Source: Academic Excellence Indicator System (AEIS)

Accountability Rating:
Academically Acceptable (2009–10)

Implementation Highlights:
Implementation Highlights Timeline 2003-04 Career Pathways program established 2005-06 THSP early college planning 2006-07 Early college campus opens, Middle school college-readiness facilitator position established

Strategies/Approaches:

Early College Awareness
   
  • Examples of early college awareness activities included college displays at elementary and middle school campuses, field trips to colleges and universities, campus visits from college recruiters, and career days.
  • In 2006−07, with local funds, the district created a college-readiness facilitator position at Hidalgo ISD’s only middle school. The facilitator’s role included working with campus and district staff and students from elementary to high school to coordinate expanded early college awareness programming and activities districtwide. Beginning in summer 2009, the facilitator coordinated summer teacher working sessions to vertically align the curriculum from middle school through high school, with plans to extend alignment to the elementary grades.
  • To increase rigor across the curriculum, the district sent middle and high school teachers to College Board Advanced Placement (AP) Program training and began implementation of a pre-AP program in Grades 6−8. 
  • A college success course focused on developing academic habits and skills (e.g., study habits, notetaking) was integrated into the eighth-grade curriculum, and all eighth-grade and high school teachers received training on the course strategies and expectations.
  • During the summer between the eighth and ninth grades, all students were strongly encouraged to participate in the district’s Texas Higher Education Assessment (THEA) Academy, a one-month prep course for the state’s college entrance exam.3 Tutoring and exam preparation were provided during the Academy in reading, writing, and mathematics by middle and high school teachers during half-day sessions, Monday−Thursday. Students took the THEA, and test results were used by campus staff as early assessments of student needs in terms of college readiness. Staff reported that participation in the THEA Academy prepared students for taking PSAT, SAT, and other college entrance exams. Students were reassessed regularly on the THEA throughout high school to help determine course selection and scheduling.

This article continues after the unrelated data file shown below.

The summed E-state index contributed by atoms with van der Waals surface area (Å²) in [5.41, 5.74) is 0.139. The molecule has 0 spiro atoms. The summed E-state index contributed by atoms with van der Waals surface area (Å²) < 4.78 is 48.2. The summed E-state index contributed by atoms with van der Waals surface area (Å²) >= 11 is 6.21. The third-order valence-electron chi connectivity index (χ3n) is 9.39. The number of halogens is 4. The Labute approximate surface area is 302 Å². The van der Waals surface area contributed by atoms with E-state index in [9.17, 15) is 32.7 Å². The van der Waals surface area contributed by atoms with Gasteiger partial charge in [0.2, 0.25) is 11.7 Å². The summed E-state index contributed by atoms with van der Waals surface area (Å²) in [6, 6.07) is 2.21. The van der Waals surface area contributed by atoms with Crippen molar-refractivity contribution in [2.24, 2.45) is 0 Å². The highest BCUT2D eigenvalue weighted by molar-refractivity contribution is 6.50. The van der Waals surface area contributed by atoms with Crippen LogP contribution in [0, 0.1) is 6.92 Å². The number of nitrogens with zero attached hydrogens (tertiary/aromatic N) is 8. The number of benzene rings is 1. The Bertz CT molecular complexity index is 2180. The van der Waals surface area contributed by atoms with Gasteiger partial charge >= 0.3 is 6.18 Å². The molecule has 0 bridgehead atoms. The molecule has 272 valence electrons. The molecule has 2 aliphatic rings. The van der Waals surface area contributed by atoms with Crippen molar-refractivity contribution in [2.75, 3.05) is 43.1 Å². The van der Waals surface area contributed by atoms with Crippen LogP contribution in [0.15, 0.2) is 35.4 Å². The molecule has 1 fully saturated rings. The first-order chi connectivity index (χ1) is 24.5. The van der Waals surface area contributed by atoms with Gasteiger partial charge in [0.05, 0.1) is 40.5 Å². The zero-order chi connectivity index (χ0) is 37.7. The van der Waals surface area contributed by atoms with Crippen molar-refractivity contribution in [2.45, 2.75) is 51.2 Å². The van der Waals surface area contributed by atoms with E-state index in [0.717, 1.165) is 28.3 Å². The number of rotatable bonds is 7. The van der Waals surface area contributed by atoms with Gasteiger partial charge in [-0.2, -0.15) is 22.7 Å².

Early College High School

  • District staff met with the UTPA Vice Provost to identify college-level courses that were aligned with the high school curriculum and that would be appropriate for high school students at the lower grade levels. College courses included in the high school schedule for freshmen and sophomores were specifically chosen to give all students an opportunity to be successful in rigorous courses in non-core content areas. For example, in ninth grade, students could take a college-level art appreciation or music appreciation course for fine arts credit. A college-level kinesiology course in 10th grade was offered for health credit. These courses were taught on the HECHS campus by a high school teacher qualified to serve as an adjunct instructor and teach a college-level course. During the summer of the sophomore year, UTPA instructors came to the campus to offer a communications and computer information systems program for six hours of college credit. In addition to these college courses,4 students in Grades 9 and 10 took regular high school and AP courses as well.
  • During the junior and senior years, most students took primarily college courses. For students in 11th and 12th grade, some college-level courses were taught by qualified HECHS staff on the high school campus, some courses were taught by UTPA instructors on the HECHS campus, and, for some other courses, the district bussed students to the UTPA campus where HECHS students attended classes with college students. In addition, students took college-level courses associated with a chosen career pathway (see below) through agreements with STC and TSTC at either the high school or postsecondary campus, depending on the course.